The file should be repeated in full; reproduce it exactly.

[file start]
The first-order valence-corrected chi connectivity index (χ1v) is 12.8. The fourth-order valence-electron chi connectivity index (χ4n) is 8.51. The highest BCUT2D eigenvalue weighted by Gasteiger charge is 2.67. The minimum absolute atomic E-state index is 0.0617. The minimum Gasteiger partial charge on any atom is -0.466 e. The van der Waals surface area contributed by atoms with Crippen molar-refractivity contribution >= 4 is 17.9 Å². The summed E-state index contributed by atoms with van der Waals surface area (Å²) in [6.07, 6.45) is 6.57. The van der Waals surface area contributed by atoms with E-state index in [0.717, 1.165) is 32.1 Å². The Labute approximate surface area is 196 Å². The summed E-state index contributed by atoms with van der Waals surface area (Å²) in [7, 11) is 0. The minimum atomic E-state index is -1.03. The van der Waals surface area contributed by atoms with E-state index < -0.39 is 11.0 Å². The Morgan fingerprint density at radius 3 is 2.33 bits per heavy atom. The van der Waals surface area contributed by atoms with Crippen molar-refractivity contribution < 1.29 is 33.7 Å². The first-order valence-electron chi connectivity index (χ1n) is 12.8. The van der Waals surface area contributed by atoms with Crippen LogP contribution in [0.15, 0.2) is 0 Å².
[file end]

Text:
The first-order valence-corrected chi connectivity index (χ1v) is 12.8. The fourth-order valence-electron chi connectivity index (χ4n) is 8.51. The highest BCUT2D eigenvalue weighted by Gasteiger charge is 2.67. The minimum absolute atomic E-state index is 0.0617. The minimum Gasteiger partial charge on any atom is -0.466 e. The van der Waals surface area contributed by atoms with Crippen molar-refractivity contribution >= 4 is 17.9 Å². The summed E-state index contributed by atoms with van der Waals surface area (Å²) in [6.07, 6.45) is 6.57. The van der Waals surface area contributed by atoms with E-state index in [0.717, 1.165) is 32.1 Å². The Labute approximate surface area is 196 Å². The summed E-state index contributed by atoms with van der Waals surface area (Å²) in [7, 11) is 0. The minimum atomic E-state index is -1.03. The van der Waals surface area contributed by atoms with E-state index < -0.39 is 11.0 Å². The Morgan fingerprint density at radius 3 is 2.33 bits per heavy atom. The van der Waals surface area contributed by atoms with Crippen molar-refractivity contribution < 1.29 is 33.7 Å². The first-order valence-electron chi connectivity index (χ1n) is 12.8. The van der Waals surface area contributed by atoms with Crippen LogP contribution in [0.15, 0.2) is 0 Å².